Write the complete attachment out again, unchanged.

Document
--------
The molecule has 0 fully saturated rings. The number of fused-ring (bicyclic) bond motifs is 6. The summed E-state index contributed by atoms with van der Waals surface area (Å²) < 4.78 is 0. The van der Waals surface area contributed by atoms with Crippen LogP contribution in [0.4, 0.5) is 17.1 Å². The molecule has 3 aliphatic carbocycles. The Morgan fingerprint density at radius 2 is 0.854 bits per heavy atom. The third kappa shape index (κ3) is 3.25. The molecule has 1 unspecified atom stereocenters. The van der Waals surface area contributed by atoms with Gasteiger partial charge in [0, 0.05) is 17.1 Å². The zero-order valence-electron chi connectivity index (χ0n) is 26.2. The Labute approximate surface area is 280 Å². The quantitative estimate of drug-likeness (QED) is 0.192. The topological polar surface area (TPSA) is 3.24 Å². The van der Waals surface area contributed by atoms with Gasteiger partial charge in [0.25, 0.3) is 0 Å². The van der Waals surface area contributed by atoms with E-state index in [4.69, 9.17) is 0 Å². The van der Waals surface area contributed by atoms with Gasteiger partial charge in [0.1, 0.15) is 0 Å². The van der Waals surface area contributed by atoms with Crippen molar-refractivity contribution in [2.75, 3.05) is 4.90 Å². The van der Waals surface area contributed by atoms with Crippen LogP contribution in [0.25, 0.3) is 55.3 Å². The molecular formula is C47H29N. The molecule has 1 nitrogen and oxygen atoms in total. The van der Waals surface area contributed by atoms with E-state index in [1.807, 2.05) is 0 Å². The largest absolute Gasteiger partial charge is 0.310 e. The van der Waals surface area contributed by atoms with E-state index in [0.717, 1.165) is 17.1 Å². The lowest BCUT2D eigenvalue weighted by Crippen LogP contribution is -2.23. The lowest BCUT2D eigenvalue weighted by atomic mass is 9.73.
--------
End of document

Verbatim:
The molecule has 0 fully saturated rings. The number of fused-ring (bicyclic) bond motifs is 6. The summed E-state index contributed by atoms with van der Waals surface area (Å²) < 4.78 is 0. The van der Waals surface area contributed by atoms with Crippen LogP contribution in [0.4, 0.5) is 17.1 Å². The molecule has 3 aliphatic carbocycles. The Morgan fingerprint density at radius 2 is 0.854 bits per heavy atom. The third kappa shape index (κ3) is 3.25. The molecule has 1 unspecified atom stereocenters. The van der Waals surface area contributed by atoms with Gasteiger partial charge in [0, 0.05) is 17.1 Å². The zero-order valence-electron chi connectivity index (χ0n) is 26.2. The Labute approximate surface area is 280 Å². The quantitative estimate of drug-likeness (QED) is 0.192. The topological polar surface area (TPSA) is 3.24 Å². The van der Waals surface area contributed by atoms with Gasteiger partial charge in [0.25, 0.3) is 0 Å². The van der Waals surface area contributed by atoms with E-state index in [4.69, 9.17) is 0 Å². The van der Waals surface area contributed by atoms with Gasteiger partial charge in [0.1, 0.15) is 0 Å². The van der Waals surface area contributed by atoms with Crippen molar-refractivity contribution in [2.75, 3.05) is 4.90 Å². The van der Waals surface area contributed by atoms with Crippen LogP contribution in [0.25, 0.3) is 55.3 Å². The molecular formula is C47H29N. The molecule has 1 nitrogen and oxygen atoms in total. The van der Waals surface area contributed by atoms with E-state index in [1.807, 2.05) is 0 Å². The largest absolute Gasteiger partial charge is 0.310 e. The van der Waals surface area contributed by atoms with E-state index in [0.717, 1.165) is 17.1 Å². The lowest BCUT2D eigenvalue weighted by Crippen LogP contribution is -2.23. The lowest BCUT2D eigenvalue weighted by atomic mass is 9.73.